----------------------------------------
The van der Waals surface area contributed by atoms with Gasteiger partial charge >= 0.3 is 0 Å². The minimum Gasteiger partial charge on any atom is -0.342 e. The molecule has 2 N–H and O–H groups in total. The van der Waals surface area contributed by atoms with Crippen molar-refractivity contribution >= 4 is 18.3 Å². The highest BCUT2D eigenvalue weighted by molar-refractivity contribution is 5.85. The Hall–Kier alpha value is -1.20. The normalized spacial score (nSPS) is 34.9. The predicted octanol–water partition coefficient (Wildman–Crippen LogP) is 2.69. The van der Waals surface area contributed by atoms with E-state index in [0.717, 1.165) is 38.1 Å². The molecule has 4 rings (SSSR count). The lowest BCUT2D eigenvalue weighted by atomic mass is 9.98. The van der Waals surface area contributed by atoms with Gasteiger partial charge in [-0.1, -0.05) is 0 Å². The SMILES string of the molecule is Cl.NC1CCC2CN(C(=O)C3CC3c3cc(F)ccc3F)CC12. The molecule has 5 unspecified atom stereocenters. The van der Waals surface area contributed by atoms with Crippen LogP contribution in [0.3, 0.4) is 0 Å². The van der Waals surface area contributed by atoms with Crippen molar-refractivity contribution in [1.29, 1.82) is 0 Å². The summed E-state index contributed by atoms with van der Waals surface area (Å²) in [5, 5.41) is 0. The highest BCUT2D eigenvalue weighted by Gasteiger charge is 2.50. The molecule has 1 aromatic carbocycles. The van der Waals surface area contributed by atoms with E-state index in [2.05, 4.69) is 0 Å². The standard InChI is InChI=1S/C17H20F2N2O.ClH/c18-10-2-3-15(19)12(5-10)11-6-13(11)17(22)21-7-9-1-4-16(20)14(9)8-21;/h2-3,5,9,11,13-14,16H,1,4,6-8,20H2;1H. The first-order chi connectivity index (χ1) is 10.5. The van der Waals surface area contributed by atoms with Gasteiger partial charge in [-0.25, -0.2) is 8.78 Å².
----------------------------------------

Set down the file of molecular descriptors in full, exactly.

The van der Waals surface area contributed by atoms with Gasteiger partial charge >= 0.3 is 0 Å². The minimum Gasteiger partial charge on any atom is -0.342 e. The molecule has 2 N–H and O–H groups in total. The van der Waals surface area contributed by atoms with Crippen molar-refractivity contribution >= 4 is 18.3 Å². The highest BCUT2D eigenvalue weighted by molar-refractivity contribution is 5.85. The Hall–Kier alpha value is -1.20. The normalized spacial score (nSPS) is 34.9. The predicted octanol–water partition coefficient (Wildman–Crippen LogP) is 2.69. The van der Waals surface area contributed by atoms with E-state index in [0.717, 1.165) is 38.1 Å². The molecule has 4 rings (SSSR count). The lowest BCUT2D eigenvalue weighted by atomic mass is 9.98. The van der Waals surface area contributed by atoms with Gasteiger partial charge in [-0.1, -0.05) is 0 Å². The SMILES string of the molecule is Cl.NC1CCC2CN(C(=O)C3CC3c3cc(F)ccc3F)CC12. The molecule has 5 unspecified atom stereocenters. The van der Waals surface area contributed by atoms with Crippen LogP contribution in [0.3, 0.4) is 0 Å². The van der Waals surface area contributed by atoms with Crippen molar-refractivity contribution in [1.29, 1.82) is 0 Å². The summed E-state index contributed by atoms with van der Waals surface area (Å²) in [5, 5.41) is 0. The highest BCUT2D eigenvalue weighted by Gasteiger charge is 2.50. The molecule has 1 aromatic carbocycles. The van der Waals surface area contributed by atoms with E-state index in [2.05, 4.69) is 0 Å². The standard InChI is InChI=1S/C17H20F2N2O.ClH/c18-10-2-3-15(19)12(5-10)11-6-13(11)17(22)21-7-9-1-4-16(20)14(9)8-21;/h2-3,5,9,11,13-14,16H,1,4,6-8,20H2;1H. The first-order chi connectivity index (χ1) is 10.5. The van der Waals surface area contributed by atoms with Gasteiger partial charge in [-0.25, -0.2) is 8.78 Å².